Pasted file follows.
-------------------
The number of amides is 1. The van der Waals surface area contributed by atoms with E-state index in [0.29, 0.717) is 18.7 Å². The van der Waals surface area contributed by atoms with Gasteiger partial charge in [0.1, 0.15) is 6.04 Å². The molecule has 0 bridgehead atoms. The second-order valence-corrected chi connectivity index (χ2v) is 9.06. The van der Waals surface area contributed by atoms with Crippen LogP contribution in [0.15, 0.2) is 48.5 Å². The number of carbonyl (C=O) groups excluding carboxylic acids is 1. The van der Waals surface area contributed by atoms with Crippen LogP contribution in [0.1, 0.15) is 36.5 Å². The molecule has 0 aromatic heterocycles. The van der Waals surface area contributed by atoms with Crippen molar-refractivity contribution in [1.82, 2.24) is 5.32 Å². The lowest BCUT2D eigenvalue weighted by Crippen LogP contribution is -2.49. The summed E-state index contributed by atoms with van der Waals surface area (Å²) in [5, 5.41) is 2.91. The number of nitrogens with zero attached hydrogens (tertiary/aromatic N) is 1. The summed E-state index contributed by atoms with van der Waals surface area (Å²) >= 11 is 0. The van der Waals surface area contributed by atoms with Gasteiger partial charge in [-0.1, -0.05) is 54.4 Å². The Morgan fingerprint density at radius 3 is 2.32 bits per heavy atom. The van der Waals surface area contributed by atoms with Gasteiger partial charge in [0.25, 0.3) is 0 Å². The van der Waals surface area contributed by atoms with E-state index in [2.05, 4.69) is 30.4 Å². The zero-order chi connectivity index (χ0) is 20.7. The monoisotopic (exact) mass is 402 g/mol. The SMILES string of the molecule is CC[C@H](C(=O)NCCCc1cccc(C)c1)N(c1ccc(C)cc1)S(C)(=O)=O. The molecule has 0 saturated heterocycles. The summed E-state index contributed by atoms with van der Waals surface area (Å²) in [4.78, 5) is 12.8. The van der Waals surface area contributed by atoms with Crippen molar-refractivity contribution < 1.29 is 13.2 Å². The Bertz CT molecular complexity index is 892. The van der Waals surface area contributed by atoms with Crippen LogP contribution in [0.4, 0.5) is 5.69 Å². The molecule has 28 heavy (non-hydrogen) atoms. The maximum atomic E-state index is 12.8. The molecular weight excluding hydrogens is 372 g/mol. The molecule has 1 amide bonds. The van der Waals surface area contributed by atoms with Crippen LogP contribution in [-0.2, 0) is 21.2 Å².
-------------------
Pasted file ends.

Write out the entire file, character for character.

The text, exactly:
The number of amides is 1. The van der Waals surface area contributed by atoms with E-state index in [0.29, 0.717) is 18.7 Å². The van der Waals surface area contributed by atoms with Gasteiger partial charge in [0.1, 0.15) is 6.04 Å². The molecule has 0 bridgehead atoms. The second-order valence-corrected chi connectivity index (χ2v) is 9.06. The van der Waals surface area contributed by atoms with Crippen LogP contribution in [0.15, 0.2) is 48.5 Å². The number of carbonyl (C=O) groups excluding carboxylic acids is 1. The van der Waals surface area contributed by atoms with Crippen LogP contribution in [0.1, 0.15) is 36.5 Å². The molecule has 0 aromatic heterocycles. The van der Waals surface area contributed by atoms with Crippen molar-refractivity contribution in [1.82, 2.24) is 5.32 Å². The lowest BCUT2D eigenvalue weighted by Crippen LogP contribution is -2.49. The summed E-state index contributed by atoms with van der Waals surface area (Å²) in [5, 5.41) is 2.91. The number of nitrogens with zero attached hydrogens (tertiary/aromatic N) is 1. The summed E-state index contributed by atoms with van der Waals surface area (Å²) >= 11 is 0. The van der Waals surface area contributed by atoms with Gasteiger partial charge in [-0.1, -0.05) is 54.4 Å². The Morgan fingerprint density at radius 3 is 2.32 bits per heavy atom. The van der Waals surface area contributed by atoms with Gasteiger partial charge in [0.25, 0.3) is 0 Å². The van der Waals surface area contributed by atoms with E-state index in [2.05, 4.69) is 30.4 Å². The zero-order chi connectivity index (χ0) is 20.7. The monoisotopic (exact) mass is 402 g/mol. The SMILES string of the molecule is CC[C@H](C(=O)NCCCc1cccc(C)c1)N(c1ccc(C)cc1)S(C)(=O)=O. The molecule has 0 saturated heterocycles. The summed E-state index contributed by atoms with van der Waals surface area (Å²) in [4.78, 5) is 12.8. The van der Waals surface area contributed by atoms with Crippen molar-refractivity contribution < 1.29 is 13.2 Å². The Bertz CT molecular complexity index is 892. The van der Waals surface area contributed by atoms with Crippen LogP contribution in [0.4, 0.5) is 5.69 Å². The molecule has 28 heavy (non-hydrogen) atoms. The maximum atomic E-state index is 12.8. The molecular weight excluding hydrogens is 372 g/mol. The molecule has 1 amide bonds. The van der Waals surface area contributed by atoms with Crippen LogP contribution in [-0.2, 0) is 21.2 Å².